What would Paris say if they knew they were also celebrating their heroes’ wedding? Well, Sabine mused, it might explain their sudden dance skills. Everyone watched in amazement that night as Marinette and Adrien effortlessly glided over the dance floor, their bodies in perfect sync with each other.

Sabine walked over to her daughter’s bed and sat beside her. Marinette continued to stare at her magazine.

“One of the nurses had it in her locker. I remember designing the gown, but I don’t remember wearing it.” Marinette looked up at her with a sad confusion on her face. “What did he ever see in me?”

Sabine tried to swallow the lump in her throat. How could this wonderful girl ever doubt herself? Sabine gently stroked the hair away from Marinette’s eyes.

“Your amazing heart, kindness, and courage. The same things you saw in him. He’s lived with us for almost two years, and I’m not sure I have ever seen two people happier.”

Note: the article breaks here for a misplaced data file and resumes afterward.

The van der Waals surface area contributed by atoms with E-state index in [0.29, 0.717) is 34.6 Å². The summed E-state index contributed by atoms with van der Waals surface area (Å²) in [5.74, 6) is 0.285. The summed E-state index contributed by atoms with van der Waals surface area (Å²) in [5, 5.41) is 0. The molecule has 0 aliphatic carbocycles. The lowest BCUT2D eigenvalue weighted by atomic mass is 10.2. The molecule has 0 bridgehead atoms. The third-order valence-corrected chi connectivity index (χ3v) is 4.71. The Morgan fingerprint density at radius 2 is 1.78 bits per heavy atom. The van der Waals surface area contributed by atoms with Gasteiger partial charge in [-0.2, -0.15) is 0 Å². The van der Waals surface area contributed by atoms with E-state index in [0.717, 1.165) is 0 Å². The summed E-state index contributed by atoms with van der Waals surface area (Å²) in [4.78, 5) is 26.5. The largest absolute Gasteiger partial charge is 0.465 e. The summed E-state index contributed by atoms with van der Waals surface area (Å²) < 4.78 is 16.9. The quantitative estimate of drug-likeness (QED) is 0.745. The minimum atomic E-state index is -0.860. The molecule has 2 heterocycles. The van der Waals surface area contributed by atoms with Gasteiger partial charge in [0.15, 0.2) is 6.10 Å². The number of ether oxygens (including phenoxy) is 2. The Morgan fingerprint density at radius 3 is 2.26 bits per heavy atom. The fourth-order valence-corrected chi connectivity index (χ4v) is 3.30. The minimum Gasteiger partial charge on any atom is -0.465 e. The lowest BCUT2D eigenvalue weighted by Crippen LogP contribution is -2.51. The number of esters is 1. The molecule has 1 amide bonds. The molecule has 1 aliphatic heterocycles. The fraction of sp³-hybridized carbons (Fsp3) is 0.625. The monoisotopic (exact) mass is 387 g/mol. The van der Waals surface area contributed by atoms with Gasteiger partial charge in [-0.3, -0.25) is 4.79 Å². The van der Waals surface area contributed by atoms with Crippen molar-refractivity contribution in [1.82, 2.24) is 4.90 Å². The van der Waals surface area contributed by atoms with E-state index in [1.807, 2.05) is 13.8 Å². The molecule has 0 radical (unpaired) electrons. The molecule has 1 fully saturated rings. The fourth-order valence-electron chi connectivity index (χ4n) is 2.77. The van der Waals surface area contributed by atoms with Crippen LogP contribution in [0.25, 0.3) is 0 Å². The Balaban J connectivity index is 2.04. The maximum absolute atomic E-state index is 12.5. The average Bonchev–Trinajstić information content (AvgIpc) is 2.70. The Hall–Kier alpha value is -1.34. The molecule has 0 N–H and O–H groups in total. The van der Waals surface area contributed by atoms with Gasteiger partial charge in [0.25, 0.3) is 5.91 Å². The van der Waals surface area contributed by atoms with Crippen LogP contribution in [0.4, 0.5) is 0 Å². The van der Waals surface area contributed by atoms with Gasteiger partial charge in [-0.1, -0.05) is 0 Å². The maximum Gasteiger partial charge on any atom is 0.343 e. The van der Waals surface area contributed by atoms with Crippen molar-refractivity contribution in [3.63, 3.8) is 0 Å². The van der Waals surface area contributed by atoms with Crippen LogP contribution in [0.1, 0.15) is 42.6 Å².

“We were happy?” Marinette asked innocently.

Sabine nodded. “That’s not to say you never argued. Because you did. Both of you could have some pretty strong opinions, sometimes. And both of you were stubborn in your own way.”

Marinette looked down at her magazine. With her fingertip, she slowly traced the outline of the smiling figures. “How am I supposed to be a wife?”

“Don’t try to be his wife, sweetheart. You can’t make someone love you. For now, just try to get to know him. Become his friend first, then see what happens.”

“A friend?” Marinette cocked an eyebrow. “Then what? We’ll be two friends that happen to be married?”

“The friendship between you two was every bit as strong as the romance.” Sabine reached over and squeezed her daughter’s hand. “And every bit as important.”

Marinette turned back to her magazine. Sabine watched her stare at it, analyzing it with her eyes as if she was trying to figure out its secrets. It broke Sabine’s heart to watch; her daughter was always very good at puzzles. Now, there was a strong magic in place preventing her mind from remembering, preventing her from figuring it out.